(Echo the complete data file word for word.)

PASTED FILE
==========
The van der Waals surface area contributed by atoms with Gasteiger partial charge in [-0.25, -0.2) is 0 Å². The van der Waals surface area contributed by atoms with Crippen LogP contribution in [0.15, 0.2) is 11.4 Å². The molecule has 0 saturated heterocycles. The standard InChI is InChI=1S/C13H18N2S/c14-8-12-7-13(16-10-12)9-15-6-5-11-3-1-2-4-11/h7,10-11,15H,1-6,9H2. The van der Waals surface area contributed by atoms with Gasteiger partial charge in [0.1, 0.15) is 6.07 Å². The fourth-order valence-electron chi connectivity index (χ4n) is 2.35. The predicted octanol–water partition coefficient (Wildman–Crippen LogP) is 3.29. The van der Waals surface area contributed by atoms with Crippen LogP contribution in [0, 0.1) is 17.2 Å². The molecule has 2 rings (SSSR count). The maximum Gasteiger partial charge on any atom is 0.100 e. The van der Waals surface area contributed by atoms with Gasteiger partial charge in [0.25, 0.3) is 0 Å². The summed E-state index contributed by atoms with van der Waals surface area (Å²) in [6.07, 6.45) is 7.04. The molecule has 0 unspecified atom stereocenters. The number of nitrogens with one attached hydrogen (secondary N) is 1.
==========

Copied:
The van der Waals surface area contributed by atoms with Gasteiger partial charge in [-0.25, -0.2) is 0 Å². The van der Waals surface area contributed by atoms with Crippen LogP contribution in [0.15, 0.2) is 11.4 Å². The molecule has 0 saturated heterocycles. The standard InChI is InChI=1S/C13H18N2S/c14-8-12-7-13(16-10-12)9-15-6-5-11-3-1-2-4-11/h7,10-11,15H,1-6,9H2. The van der Waals surface area contributed by atoms with Gasteiger partial charge in [0.1, 0.15) is 6.07 Å². The fourth-order valence-electron chi connectivity index (χ4n) is 2.35. The predicted octanol–water partition coefficient (Wildman–Crippen LogP) is 3.29. The van der Waals surface area contributed by atoms with Crippen LogP contribution in [0, 0.1) is 17.2 Å². The molecule has 2 rings (SSSR count). The maximum Gasteiger partial charge on any atom is 0.100 e. The van der Waals surface area contributed by atoms with Gasteiger partial charge in [0.25, 0.3) is 0 Å². The summed E-state index contributed by atoms with van der Waals surface area (Å²) in [6.07, 6.45) is 7.04. The molecule has 0 unspecified atom stereocenters. The number of nitrogens with one attached hydrogen (secondary N) is 1.